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February 11, 2008: When to turn to ‘chainsaw accounting’ and how to avoid it

February 11, 2008
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Call it bonehead accounting. Call it accounting 101. Call it whatever you want, but if your financial statements are a mess, you need to read this.
I was recently at a dealership that had not looked at their balance sheet for 10 years. The outside CPA finally said, “Get this fixed or don’t come back!” So I showed up to see what I could do for them, and here is what I found.
The balance sheet was a mess. It was a small shop, but customer deposits were more than $1 million. Inventories were negative, the bank balance was upside down and clearing accounts were overflowing with unresolved items. Accounts receivable and accounts payable were bogus, and the parts inventory had 10 pages of negative on-hands, and another six pages of parts where cost was greater than the selling price.
The profit and loss statement (P&L) wasn’t much better. They had been double posting the cost of labor for 10 years and didn’t even know it. The Work In Progress Inventory for labor and sublet each showed an impossible credit balance. Looking back through the history, I could see that this had been true year after year.
These owners did not know what to do about their dilemma. All they knew was that it wasn’t right; nobody believed it, and they didn’t know how it got that way.
So I dug in. Accountants have a solution that works every time.When the books are so bad they just can’t be fixed, you simply count what you see in front of you, use those numbers and recalculate the value of the business. So that’s what I did. Around here, we call this “chainsaw accounting.” It works. And it works well. When you are through, you have the truth in front of you, no matter what the books had said. The proper accounting term that your CPA will understand is to “reconcile the balance sheet.” They know that if the balance sheet is correct, the P&L must be correct.
So I tore up the balance sheet. Every number was tested and confirmed against independent third party confirmation. Every amount was proven with detail reports that had been purged of all values that were questionable, such as accounts receivable that would never be received, accounts payable that would never be paid and major units that had been stolen years ago but were still carried on the books because nobody knew how to get them off. When we had that, we adjusted the balance sheet to agree with the detail and then locked them both together.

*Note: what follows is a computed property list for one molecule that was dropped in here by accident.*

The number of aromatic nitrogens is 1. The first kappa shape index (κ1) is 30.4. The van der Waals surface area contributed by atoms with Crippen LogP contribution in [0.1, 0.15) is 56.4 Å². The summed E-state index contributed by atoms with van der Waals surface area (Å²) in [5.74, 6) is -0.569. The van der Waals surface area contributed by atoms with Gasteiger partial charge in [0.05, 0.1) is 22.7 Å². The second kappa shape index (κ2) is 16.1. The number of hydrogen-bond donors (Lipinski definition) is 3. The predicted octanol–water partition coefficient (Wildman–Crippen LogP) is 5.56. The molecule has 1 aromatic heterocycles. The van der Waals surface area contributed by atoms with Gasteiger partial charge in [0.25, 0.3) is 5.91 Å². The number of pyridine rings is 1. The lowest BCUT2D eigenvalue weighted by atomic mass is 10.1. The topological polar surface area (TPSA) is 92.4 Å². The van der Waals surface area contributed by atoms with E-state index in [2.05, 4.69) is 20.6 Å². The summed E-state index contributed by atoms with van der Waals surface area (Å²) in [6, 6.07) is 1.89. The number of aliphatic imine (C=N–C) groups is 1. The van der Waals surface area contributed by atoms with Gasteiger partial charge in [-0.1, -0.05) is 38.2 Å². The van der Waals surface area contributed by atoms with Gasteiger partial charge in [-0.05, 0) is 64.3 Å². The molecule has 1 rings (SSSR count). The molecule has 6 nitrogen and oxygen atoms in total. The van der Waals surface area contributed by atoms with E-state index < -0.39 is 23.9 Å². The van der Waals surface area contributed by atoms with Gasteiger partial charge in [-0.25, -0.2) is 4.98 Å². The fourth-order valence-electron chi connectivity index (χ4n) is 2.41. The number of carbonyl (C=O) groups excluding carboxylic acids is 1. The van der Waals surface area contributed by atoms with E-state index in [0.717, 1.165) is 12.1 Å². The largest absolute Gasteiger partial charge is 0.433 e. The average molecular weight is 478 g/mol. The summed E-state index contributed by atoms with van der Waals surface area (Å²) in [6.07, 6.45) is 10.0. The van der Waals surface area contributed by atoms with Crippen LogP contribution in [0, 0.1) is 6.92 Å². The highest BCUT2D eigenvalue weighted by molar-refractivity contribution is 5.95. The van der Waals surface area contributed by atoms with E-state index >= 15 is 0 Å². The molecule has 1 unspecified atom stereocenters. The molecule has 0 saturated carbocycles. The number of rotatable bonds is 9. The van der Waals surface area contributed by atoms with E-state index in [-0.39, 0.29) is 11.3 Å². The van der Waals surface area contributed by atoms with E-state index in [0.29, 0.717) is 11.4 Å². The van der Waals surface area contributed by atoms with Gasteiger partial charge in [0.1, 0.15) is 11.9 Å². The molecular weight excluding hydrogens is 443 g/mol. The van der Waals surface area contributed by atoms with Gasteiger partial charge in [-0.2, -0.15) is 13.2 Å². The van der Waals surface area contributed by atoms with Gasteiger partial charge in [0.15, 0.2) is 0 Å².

Over and over again, for each balance sheet account.
And when we got through, we had the truth. There was a significant correction that reduced the owner’s equity in the business, but we all knew that was the way it was. There were simply no more assets to be found, and no more liabilities to book.
The lesson here is no matter how bad your mess is, it can be fixed. The truth always lies in the real world. All you have to do is find it, count it and record it.
But when you finally have good numbers in front of you, how do you read this thing? Assets, liabilities, expenses, profit — what does it all mean? And how does it fit together?
Here’s the 101 part.
You have two reports: The balance sheet and the profit and loss statement (The P&L). Bottom line here is the balance sheet shows things that you have, and the P&L shows things that you did.
How much cash and inventory do I have? You look on the balance sheet.
What were my sales, my margin and my expenses? You look on the P&L.
Structure? From 40,000 feet, it’s pretty simple.
The balance sheet only has three kinds of accounts on it: assets, liabilities and equity, and the total of all assets is equal to the total of the liabilities plus the equity. That’s why they call it a balance sheet.
The P&L starts with sales, shows the cost of the merchandise (cost of sales), and the subtotal at that point is called gross margin.
From gross margin I subtract my expenses, and the end result is net profit, which appears both on the P&L as the bottom line and on the balance sheet as current earnings. This is the link between the two reports.
Don’t be afraid of your financials. Don’t just turn to the P&L, drop your eyes to the bottom line and just sigh. Scan that balance sheet every month and ask about “funny numbers.” An inventory cannot be negative (what’s it made out of? Antimatter?), and each account should be where your good sense tells you it ought to be. If month after month your accounting person cannot explain a number, get a new accounting person.
Your financials are you. The whole world — from the IRS to the banks and the OEMs — judges you by what your financials say. If you’re in a mess, get out the chainsaw, rip them up, tie them to hard proven facts, gain confidence in them — and even if it is terrible, you will finally know the truth. Then, knowing this, you can either rest easy, or get to work and do what you have to do. Until then, you are just kidding yourself.

Hal Ethington has been associated with the powersports industry for more than 30 years. Ethington is a senior analyst at ADP Lightspeed. He can be reached at Hal_ethington@adp.com.

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